Retirement literally means a removal or withdrawal from service, often into privacy or seclusion. Retirees withdraw from a world they have been entrenched in for many years when they remove themselves from the working world.
However, I do not believe that the goal of those attaining age 65 is necessarily to hide from the rest of the world. Few retirees-to-be would describe their plans in terms of seclusion. While escaping the hectic nature of the working world is a commonly shared goal, retirement is also seen by many as a time to turn the page and begin a new chapter. Retirees are not done with life. They are just changing gears as they re-channel their energies toward new passions and experiences.
Unfortunately, there are some people who will experience a retirement that may accurately be described as secluded. Elderly people who have not prepared for the changes that are part and parcel of retired life may find themselves alone, uninspired, unchallenged, and living in a seclusion that is not their choice.
Many people underestimate the challenges of living a fulfilling and happy retirement. A 2011 National Public Radio, Robert Wood Johnson Foundation, and Harvard School of Public Health survey found that about a quarter of retirees say life is worse after retirement. To avoid falling into such a predicament it is helpful to pursue positive goals as we transition into retirement:
1. Enjoy your grandchildren. What can be better than spending time with an energetic bundle of smiles and hugs, especially when their able parents can quickly be called upon to step in when their attitude becomes negative? Grandparents get to enjoy all of the good things about children, and hand over the reins when the bad comes along. A true joy of spending time with grandchildren is you can be part of first-time experiences that result in wide-eyed wonder and amazement. Sharing these new experiences not only brings back personal memories but bonds you together for a lifetime.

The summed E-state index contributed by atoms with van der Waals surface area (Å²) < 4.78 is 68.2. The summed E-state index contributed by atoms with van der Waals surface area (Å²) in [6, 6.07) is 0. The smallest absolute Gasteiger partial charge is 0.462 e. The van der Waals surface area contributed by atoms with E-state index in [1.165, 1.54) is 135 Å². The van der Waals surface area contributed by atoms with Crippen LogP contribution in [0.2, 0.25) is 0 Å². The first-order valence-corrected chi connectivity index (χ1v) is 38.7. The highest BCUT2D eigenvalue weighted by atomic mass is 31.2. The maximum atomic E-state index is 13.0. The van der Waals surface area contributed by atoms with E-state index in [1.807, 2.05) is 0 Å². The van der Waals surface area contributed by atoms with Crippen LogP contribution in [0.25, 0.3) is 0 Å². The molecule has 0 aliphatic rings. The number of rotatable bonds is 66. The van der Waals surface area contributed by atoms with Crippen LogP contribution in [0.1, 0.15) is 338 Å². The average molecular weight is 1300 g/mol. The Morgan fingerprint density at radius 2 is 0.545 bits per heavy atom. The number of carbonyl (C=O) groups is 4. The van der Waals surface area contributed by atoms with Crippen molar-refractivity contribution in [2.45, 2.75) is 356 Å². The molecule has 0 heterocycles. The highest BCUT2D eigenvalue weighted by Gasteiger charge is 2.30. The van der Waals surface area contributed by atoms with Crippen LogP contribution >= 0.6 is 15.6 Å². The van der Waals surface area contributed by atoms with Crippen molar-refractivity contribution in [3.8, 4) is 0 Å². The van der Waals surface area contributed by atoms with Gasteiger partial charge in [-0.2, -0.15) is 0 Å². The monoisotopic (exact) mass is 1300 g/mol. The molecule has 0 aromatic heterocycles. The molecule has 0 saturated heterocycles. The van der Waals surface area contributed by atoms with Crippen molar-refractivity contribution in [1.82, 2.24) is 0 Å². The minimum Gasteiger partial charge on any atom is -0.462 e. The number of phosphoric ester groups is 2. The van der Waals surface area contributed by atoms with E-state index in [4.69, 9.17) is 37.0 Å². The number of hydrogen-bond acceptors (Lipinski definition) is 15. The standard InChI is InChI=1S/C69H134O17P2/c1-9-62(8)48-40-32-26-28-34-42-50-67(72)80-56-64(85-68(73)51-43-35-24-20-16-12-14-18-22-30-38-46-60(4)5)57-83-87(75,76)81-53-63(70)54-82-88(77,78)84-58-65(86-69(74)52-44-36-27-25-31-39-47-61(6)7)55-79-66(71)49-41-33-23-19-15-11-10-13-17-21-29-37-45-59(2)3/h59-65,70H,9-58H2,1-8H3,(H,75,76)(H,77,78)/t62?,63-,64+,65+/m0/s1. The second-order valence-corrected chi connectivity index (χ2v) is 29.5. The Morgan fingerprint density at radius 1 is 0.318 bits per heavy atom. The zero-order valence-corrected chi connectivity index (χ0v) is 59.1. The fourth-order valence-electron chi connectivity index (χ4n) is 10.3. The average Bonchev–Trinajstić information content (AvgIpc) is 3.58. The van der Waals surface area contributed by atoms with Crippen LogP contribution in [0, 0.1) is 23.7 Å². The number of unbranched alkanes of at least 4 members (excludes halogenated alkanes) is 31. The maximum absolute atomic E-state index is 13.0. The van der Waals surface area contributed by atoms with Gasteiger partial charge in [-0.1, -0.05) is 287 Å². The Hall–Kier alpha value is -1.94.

2. Get up and get out. When you move around your body and mind benefit. Sitting in one place for too long dulls the mind and slows the body. Rather than looking for the path requiring the least effort, get moving. Walk to the store rather than drive. After dinner, don’t flop in front of the TV until you have taken a journey around the block on your own two feet. And when you do watch TV, why not add in a little stretching or sit-ups or push-ups.
3. Smile. It is difficult to feel badly when you have a smile on your face. Being happy improves your quality of life and perhaps also the quantity of life. A British study published in the Proceedings of the National Academy of Sciences found that older people who reported feeling happy and content during a typical day were 35 percent less likely to die during the course of the five-year study. And if smiling doesn’t work, what do you have to lose?
4. Watch or read something funny. How bad can things really be if you are laughing? I am a sucker for slapstick comedy, so The Three Stooges are the perfect tonic for all that ails me. Their antics may be a little low-brow for your tastes, but you probably have a particular comedian or actress that can always give you a chuckle. With all of the suffering we hear of each day, a little laughter can go a long way to improve our outlook.
5. Do something nice for someone. When we put the needs of another ahead of our own there is an inner satisfaction experienced that is hard to describe. A little thing done spontaneously without expectation of any reward can bring a smile to the face of the recipient as well as the giver. It is easy and opportunities present themselves with great frequency. You just have to be tuned in and ready to act when the moment arises.
Dave Bernard is the author of Are You Just Existing and Calling it a Life?, which offers guidelines to discover your personal passion and live a life of purpose. Not yet retired, Dave has begun his due diligence to plan for a fulfilling retirement. With a focus on the non-financial aspects of retiring, he shares his discoveries and insights on his blog Retirement–Only the Beginning.